Karl Stuppnig, the Alumni Association network leader for Mecklenburg County, talked with the students about the value of joining the area alumni network if they return to Charlotte after graduation.
The Charlotte stop was the latest in a series of events hosted by the Alumni Association to welcome the newest Wolfpackers into the fold. Upcoming events are scheduled in New Hanover, Brunswick, Pender and Guildford counties. Check our website for details on event in your community.
Read More >
Donald B. Adcock, a former NC State band director who died this month, was remembered in The News & Observer Monday for his life in music.
Adcock served as NC State’s band director for 22 years after coming to the job in 1960.
Sam Stephenson, a local writer who consulted with Adcock for a book about the preservation of jazz’s legacy, told The N & O that Adcock knew music so well that identification became second nature.
“Don knew every musician and every tune. He knew them by ear, and we needed that because the Jazz Loft Project was a detective story at core,” Stephenson said.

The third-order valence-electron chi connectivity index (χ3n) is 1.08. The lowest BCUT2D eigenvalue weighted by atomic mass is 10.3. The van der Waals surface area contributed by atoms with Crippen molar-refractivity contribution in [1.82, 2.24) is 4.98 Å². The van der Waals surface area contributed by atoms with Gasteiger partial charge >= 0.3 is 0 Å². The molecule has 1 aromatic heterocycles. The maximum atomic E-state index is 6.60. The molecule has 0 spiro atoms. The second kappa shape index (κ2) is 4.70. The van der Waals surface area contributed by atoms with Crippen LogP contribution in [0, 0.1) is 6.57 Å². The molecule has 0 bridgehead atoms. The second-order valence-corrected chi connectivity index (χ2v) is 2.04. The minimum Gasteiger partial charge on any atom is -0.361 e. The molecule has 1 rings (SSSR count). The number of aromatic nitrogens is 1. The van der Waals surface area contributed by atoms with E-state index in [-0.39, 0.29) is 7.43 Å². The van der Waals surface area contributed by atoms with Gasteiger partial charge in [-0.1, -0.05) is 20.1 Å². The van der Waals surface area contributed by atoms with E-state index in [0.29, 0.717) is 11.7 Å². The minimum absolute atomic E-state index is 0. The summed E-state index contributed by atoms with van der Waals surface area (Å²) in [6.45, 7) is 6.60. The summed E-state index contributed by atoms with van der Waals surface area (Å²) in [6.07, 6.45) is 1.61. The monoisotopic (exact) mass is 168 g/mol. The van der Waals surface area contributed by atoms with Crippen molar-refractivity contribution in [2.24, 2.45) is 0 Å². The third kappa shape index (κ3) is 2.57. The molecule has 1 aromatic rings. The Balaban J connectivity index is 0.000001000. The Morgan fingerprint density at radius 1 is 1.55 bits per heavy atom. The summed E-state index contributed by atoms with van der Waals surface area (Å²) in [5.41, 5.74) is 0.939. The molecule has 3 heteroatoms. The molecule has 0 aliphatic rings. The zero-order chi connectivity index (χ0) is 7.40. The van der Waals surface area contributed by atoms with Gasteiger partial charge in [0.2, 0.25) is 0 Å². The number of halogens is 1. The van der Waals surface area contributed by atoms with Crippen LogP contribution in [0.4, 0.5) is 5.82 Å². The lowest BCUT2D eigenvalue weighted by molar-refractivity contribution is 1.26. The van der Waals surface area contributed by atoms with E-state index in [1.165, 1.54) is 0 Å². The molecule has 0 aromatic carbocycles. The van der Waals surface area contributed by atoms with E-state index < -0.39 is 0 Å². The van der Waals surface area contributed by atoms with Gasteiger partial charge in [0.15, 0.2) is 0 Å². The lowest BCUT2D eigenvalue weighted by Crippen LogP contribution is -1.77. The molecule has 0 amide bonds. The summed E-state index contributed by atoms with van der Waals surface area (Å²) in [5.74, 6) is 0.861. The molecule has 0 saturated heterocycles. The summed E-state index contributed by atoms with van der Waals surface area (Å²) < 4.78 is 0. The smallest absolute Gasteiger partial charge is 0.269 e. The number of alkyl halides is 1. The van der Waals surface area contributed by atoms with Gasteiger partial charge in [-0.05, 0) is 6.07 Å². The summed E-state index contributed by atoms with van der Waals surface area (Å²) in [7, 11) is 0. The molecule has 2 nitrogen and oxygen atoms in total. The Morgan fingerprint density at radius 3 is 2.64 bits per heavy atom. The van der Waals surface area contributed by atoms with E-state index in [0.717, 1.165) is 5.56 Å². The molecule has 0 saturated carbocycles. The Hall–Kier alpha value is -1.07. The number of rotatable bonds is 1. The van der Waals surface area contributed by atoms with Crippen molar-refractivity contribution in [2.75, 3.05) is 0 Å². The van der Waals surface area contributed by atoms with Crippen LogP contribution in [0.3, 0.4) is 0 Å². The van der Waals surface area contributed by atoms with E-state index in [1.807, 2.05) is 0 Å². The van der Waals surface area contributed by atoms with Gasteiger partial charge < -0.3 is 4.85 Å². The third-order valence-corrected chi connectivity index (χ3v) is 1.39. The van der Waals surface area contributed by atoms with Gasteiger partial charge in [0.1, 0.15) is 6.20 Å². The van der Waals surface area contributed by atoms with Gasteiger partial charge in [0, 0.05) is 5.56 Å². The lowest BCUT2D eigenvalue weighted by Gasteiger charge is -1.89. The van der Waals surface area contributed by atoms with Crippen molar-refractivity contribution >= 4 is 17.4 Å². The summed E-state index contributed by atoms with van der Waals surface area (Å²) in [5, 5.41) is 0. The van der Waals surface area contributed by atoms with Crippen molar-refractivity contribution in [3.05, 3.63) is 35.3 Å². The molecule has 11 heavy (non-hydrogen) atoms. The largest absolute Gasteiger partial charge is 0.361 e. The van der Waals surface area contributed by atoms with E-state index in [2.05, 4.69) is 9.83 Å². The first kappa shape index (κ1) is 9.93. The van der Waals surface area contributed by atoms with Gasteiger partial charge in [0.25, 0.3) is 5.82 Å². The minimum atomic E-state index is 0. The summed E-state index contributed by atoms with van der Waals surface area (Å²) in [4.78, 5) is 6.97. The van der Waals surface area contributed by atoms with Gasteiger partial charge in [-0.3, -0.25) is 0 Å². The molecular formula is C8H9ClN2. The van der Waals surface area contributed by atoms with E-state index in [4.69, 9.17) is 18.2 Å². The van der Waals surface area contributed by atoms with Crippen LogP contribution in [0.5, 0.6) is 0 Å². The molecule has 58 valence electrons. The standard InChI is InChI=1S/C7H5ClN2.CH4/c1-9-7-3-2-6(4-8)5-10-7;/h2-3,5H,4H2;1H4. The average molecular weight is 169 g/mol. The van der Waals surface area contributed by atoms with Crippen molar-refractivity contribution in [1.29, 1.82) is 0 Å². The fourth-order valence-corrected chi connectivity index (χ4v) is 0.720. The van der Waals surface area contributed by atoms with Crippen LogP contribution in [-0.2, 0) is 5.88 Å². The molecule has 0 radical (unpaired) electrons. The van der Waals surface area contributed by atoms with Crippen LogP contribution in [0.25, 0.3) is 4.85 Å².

Read More >
North Carolina Cooperative Extension Service’s Family and Consumer Sciences (FCS) program will celebrate its 100th anniversary Wednesday at the McKimmon Center.
The program has reached out to North Carolina families since 1911. The program has provided hot lunch programs to rural schools and electricity to rural citizens. It began with home demonstration canning clubs.
Today, the program provides families with information about budgeting, credit use, health care costs and financial planning.
“What families need now is the same as what they needed in the past – credible information and practical skills to improve their economic opportunity, educational excellence, health and well-being, thus improving their lives and the communities in which they live,” said Marshall Stewart, program leader for FCS at NC State. “Families have the will. FCS has the way.”
Two events will be featured at the McKimmon Center. The first event, from 5-6 p.m., will unveil Ordinary Women, Extraordinary Service, a book that focuses on the program’s history and discusses the role of home demonstration clubs in North Carolina counties.
Dinner will begin at 6:30 p.m. and will include a dramatic reading by women in period costume representing four decades: the 1920s, 1940s, 1960s and 1980s.
The program will also induct 25 inaugural members into the Jane S. McKimmon Hall of Fame.
Read More >